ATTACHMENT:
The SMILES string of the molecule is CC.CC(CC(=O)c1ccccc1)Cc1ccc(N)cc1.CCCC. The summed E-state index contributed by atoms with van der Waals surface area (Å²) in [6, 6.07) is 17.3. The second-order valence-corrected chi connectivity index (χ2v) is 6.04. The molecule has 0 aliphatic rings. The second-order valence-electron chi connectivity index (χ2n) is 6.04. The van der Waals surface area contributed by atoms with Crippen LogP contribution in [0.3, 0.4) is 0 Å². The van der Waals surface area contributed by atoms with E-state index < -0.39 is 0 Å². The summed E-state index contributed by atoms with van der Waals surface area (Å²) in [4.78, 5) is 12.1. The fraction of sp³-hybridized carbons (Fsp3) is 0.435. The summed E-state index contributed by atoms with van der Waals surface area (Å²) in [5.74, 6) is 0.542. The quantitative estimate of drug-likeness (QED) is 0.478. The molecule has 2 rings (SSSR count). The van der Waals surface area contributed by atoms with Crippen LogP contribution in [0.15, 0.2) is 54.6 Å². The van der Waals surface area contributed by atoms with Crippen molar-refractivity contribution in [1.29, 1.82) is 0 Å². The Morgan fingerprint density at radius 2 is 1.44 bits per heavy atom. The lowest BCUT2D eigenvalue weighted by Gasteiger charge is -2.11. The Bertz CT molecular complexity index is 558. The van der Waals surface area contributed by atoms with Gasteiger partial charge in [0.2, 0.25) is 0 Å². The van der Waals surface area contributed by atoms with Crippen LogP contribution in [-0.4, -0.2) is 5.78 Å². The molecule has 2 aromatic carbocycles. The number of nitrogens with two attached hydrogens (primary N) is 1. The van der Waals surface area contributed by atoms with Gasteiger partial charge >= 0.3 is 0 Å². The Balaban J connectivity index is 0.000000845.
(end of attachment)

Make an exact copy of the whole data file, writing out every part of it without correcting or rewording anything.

The SMILES string of the molecule is CC.CC(CC(=O)c1ccccc1)Cc1ccc(N)cc1.CCCC. The summed E-state index contributed by atoms with van der Waals surface area (Å²) in [6, 6.07) is 17.3. The second-order valence-corrected chi connectivity index (χ2v) is 6.04. The molecule has 0 aliphatic rings. The second-order valence-electron chi connectivity index (χ2n) is 6.04. The van der Waals surface area contributed by atoms with Crippen LogP contribution in [0.3, 0.4) is 0 Å². The van der Waals surface area contributed by atoms with E-state index < -0.39 is 0 Å². The summed E-state index contributed by atoms with van der Waals surface area (Å²) in [4.78, 5) is 12.1. The fraction of sp³-hybridized carbons (Fsp3) is 0.435. The summed E-state index contributed by atoms with van der Waals surface area (Å²) in [5.74, 6) is 0.542. The quantitative estimate of drug-likeness (QED) is 0.478. The molecule has 2 rings (SSSR count). The van der Waals surface area contributed by atoms with Crippen LogP contribution in [0.15, 0.2) is 54.6 Å². The van der Waals surface area contributed by atoms with Crippen molar-refractivity contribution in [1.29, 1.82) is 0 Å². The Morgan fingerprint density at radius 2 is 1.44 bits per heavy atom. The lowest BCUT2D eigenvalue weighted by Gasteiger charge is -2.11. The Bertz CT molecular complexity index is 558. The van der Waals surface area contributed by atoms with Gasteiger partial charge in [0.2, 0.25) is 0 Å². The van der Waals surface area contributed by atoms with Crippen LogP contribution in [-0.4, -0.2) is 5.78 Å². The molecule has 2 aromatic carbocycles. The number of nitrogens with two attached hydrogens (primary N) is 1. The van der Waals surface area contributed by atoms with Gasteiger partial charge >= 0.3 is 0 Å². The Balaban J connectivity index is 0.000000845.